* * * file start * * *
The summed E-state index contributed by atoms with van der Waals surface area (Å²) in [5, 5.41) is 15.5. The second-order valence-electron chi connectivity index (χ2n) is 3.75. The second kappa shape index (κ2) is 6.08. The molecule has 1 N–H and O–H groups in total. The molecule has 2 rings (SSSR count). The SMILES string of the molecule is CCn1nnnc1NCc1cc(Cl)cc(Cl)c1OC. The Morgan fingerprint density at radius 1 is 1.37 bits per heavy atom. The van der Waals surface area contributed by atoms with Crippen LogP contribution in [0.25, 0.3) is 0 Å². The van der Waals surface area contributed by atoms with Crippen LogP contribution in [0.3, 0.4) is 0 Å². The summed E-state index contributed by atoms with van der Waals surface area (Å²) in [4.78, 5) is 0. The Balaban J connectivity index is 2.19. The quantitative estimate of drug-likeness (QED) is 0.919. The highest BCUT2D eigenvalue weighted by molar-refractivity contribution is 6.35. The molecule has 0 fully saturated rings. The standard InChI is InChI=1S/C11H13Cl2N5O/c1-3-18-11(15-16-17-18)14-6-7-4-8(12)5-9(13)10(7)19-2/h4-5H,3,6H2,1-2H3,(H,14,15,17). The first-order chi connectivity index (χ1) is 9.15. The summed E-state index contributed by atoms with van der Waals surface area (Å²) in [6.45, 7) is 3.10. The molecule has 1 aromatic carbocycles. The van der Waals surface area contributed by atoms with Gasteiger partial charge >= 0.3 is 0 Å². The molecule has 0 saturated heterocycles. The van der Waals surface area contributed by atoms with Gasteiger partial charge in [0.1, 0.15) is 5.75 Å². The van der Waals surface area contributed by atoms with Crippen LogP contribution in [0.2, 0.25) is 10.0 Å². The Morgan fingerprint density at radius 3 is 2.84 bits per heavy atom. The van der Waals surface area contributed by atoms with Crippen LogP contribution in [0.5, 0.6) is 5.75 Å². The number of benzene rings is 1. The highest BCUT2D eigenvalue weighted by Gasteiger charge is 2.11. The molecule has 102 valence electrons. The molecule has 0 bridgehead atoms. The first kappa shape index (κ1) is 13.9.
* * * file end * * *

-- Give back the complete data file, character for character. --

The summed E-state index contributed by atoms with van der Waals surface area (Å²) in [5, 5.41) is 15.5. The second-order valence-electron chi connectivity index (χ2n) is 3.75. The second kappa shape index (κ2) is 6.08. The molecule has 1 N–H and O–H groups in total. The molecule has 2 rings (SSSR count). The SMILES string of the molecule is CCn1nnnc1NCc1cc(Cl)cc(Cl)c1OC. The Morgan fingerprint density at radius 1 is 1.37 bits per heavy atom. The van der Waals surface area contributed by atoms with Crippen LogP contribution in [0.25, 0.3) is 0 Å². The van der Waals surface area contributed by atoms with Crippen LogP contribution in [0.3, 0.4) is 0 Å². The summed E-state index contributed by atoms with van der Waals surface area (Å²) in [4.78, 5) is 0. The Balaban J connectivity index is 2.19. The quantitative estimate of drug-likeness (QED) is 0.919. The highest BCUT2D eigenvalue weighted by molar-refractivity contribution is 6.35. The molecule has 0 fully saturated rings. The standard InChI is InChI=1S/C11H13Cl2N5O/c1-3-18-11(15-16-17-18)14-6-7-4-8(12)5-9(13)10(7)19-2/h4-5H,3,6H2,1-2H3,(H,14,15,17). The first-order chi connectivity index (χ1) is 9.15. The summed E-state index contributed by atoms with van der Waals surface area (Å²) in [6.45, 7) is 3.10. The molecule has 1 aromatic carbocycles. The van der Waals surface area contributed by atoms with Gasteiger partial charge >= 0.3 is 0 Å². The molecule has 0 saturated heterocycles. The van der Waals surface area contributed by atoms with Gasteiger partial charge in [0.1, 0.15) is 5.75 Å². The van der Waals surface area contributed by atoms with Crippen LogP contribution in [0.2, 0.25) is 10.0 Å². The Morgan fingerprint density at radius 3 is 2.84 bits per heavy atom. The van der Waals surface area contributed by atoms with Crippen LogP contribution in [0.5, 0.6) is 5.75 Å². The number of benzene rings is 1. The highest BCUT2D eigenvalue weighted by Gasteiger charge is 2.11. The molecule has 102 valence electrons. The molecule has 0 bridgehead atoms. The first kappa shape index (κ1) is 13.9.